Just a Girl’s Opinion on Question 3

I don’t like to get too political here. Why? Because I have enough stress in my life, I don’t need randos on the internet telling me what I think and why I’m wrong in an aggressive manner. If people were more polite, engaging in thought-provoking discourse rather than slinging whatever awful words first pour from their mouths, I’d consider it. Sure, I broadly discuss things without the intention of convincing people to think like me. I don’t voter-information-2018want people to think like me. I want people think. For themselves. Without caring about what other people think.

Today may be the day that I change that. Yesterday, we received our election year booklet of information: the Massachusetts Information for Voters booklet. The one that discusses what’s going to be on the ballot and the for and against arguments for each question. While I keep debating whether or not I’m going to do a series on these with my opinions (OPINIONS, not facts. These are 2 very different concepts.), I had to say something about Question 3:   A subject that I feel very passionately about and will stand up for every single time.

To brief people who may not be aware of it, Question 3 addresses Transgender Discrimination (rather, Anti-Discrimination). Unlike most questions, something that I think was made to confuse voters purposefully to deceive them, a “Yes” vote actually leaves the current law alone. The “No” vote undoes a very important piece of this law: prohibiting discrimination against Transgender individuals. In short: If you feel as though people should use the bathroom for the gender they identify as, then you want to vote “Yes”. If not, you want to vote “No”.

I know how I very clearly stand on this topic, so I could have utterly convinced someone who doesn’t agree with me to vote a certain way through misleading text. Instead, I clearly expressed that “Yes” keeps the bill as is, while “No” repeals this anti-discrimination section. See? I did it again.

If you have followed my blog, you know how I stand on the issue. (See: It’s All About the Bathrooms) I’m very much pro-itsnoneofmydamnbusiness. If no one is getting hurt and it doesn’t have any effect on me, I really don’t even think about it. Am I pro-life? Absolutely. Would I get an abortion? Not a chance because it’s not something that I could do unless there was some very extreme circumstance. Will I judge someone who does? Absolutely not. It’s not my business. I support the right to choose because I thought that being American, you had freedoms or something.

mvimg_20181002_075413I bring this up because I did the responsible thing. I read the booklet. I read the laws in great detail. I closely read the for and against arguments to help. I have never, ever had the reaction that I did when I read the “Against” argument for Question 3. Yes, I have included it here. I was incredulous. Stunned. Normally the arguments are articulate, straightforward about facts. This was hate and fear mongering. The “In Favor” argument was dripping in sarcasm, saying phrases that I would have used like “Sexual assault is already illegal”, “lets transgender people use the bathroom, which we all need to use”. I’m in complete awe over this “Against”. Complete. What does waxing have to do with using a bathroom? If a person doesn’t feel comfortable waxing a body part on another person, that’s their choice. See, freedoms. I don’t understand what that has to do with a trans woman sitting in a stall, doing their business while minding their own business.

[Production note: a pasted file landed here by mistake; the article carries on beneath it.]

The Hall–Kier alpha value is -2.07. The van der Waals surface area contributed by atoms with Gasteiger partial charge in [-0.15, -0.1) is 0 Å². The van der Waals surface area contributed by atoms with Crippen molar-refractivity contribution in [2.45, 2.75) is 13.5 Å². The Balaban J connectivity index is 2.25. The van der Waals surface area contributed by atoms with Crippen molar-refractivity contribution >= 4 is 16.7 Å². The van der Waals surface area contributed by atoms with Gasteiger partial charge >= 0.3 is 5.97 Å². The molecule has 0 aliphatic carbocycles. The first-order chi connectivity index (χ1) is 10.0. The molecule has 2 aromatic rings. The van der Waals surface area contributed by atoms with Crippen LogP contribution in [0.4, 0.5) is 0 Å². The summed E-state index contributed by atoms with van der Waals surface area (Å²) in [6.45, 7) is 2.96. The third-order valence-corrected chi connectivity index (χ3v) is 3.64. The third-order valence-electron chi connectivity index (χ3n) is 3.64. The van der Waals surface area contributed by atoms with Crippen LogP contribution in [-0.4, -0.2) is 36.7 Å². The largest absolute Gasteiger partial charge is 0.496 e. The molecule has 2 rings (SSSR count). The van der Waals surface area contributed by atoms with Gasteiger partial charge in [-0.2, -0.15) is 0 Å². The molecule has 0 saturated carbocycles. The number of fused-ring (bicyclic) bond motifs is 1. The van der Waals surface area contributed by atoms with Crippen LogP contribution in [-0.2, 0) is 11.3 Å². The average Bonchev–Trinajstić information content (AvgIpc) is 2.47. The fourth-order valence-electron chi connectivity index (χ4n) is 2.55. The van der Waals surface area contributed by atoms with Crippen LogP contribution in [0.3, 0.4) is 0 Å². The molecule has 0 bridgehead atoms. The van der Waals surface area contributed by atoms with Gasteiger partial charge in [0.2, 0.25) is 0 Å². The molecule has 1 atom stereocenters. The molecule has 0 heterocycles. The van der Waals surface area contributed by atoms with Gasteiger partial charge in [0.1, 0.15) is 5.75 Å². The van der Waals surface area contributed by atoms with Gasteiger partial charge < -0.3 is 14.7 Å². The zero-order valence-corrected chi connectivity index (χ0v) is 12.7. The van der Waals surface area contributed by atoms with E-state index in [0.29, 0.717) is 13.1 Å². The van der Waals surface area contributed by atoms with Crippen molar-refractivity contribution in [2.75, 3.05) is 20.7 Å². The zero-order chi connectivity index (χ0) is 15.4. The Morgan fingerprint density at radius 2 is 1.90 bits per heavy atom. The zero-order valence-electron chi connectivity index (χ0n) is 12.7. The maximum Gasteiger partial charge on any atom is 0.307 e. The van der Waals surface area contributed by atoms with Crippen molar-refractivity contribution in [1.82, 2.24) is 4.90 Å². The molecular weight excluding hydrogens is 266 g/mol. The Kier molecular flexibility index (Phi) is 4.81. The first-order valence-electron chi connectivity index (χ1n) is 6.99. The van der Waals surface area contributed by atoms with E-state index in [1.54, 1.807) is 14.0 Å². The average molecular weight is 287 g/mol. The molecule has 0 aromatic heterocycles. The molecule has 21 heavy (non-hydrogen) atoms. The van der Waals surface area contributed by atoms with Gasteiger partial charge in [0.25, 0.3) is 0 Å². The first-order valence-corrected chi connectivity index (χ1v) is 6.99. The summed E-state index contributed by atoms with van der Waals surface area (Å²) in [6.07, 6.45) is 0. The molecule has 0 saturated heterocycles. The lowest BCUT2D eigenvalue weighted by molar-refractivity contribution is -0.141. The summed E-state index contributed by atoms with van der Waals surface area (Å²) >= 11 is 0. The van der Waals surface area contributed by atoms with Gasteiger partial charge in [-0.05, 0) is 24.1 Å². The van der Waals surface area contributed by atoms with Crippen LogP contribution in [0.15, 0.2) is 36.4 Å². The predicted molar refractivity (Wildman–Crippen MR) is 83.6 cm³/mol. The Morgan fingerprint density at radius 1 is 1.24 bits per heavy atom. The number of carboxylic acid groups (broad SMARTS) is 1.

First of all, I’m pretty sure a sex offender doesn’t care about things like “laws”. Otherwise, they probably wouldn’t be on a sex offender list. Unless they weren’t caught. Unfortunately, there are no “sex offender” only bathrooms. They do know that men/women can sexually assault people of the same gender, right? So this law wouldn’t affect that. In fact, had an incident happened where a trans woman assaulted another woman in the bathroom, I’m sure it would have gone national as a way to show just how dangerous transgender people who need to pee really are.

I have made this argument before. Should there be “LGBT” bathrooms, ones that are separate but equal? That is something that has worked very well in the past and I’m sure we should seriously consider this. (Total sarcasm, in case you didn’t get that.) Obviously all transgender women are into women since men can only be into women, so this is a very serious issue. Since that’s the case, maybe lesbian women shouldn’t be in the bathrooms with straight women either because who knows what’s going to happen. They may share… lipstick. The horror! Can you catch trans like you can catch gay, through touch or a fabulous shade of red lipstick?

I will fight for people to live their lives in a peaceful manner every time. I fully support the LGBT community. I fully support my friends and family within it. I’m voting “Yes” on Question 3. I don’t care how you vote; I just want you to be aware of facts not someone telling you scary (and ridiculous) stories for the intention of deceiving you based on their own personal bias.

 

Advertisements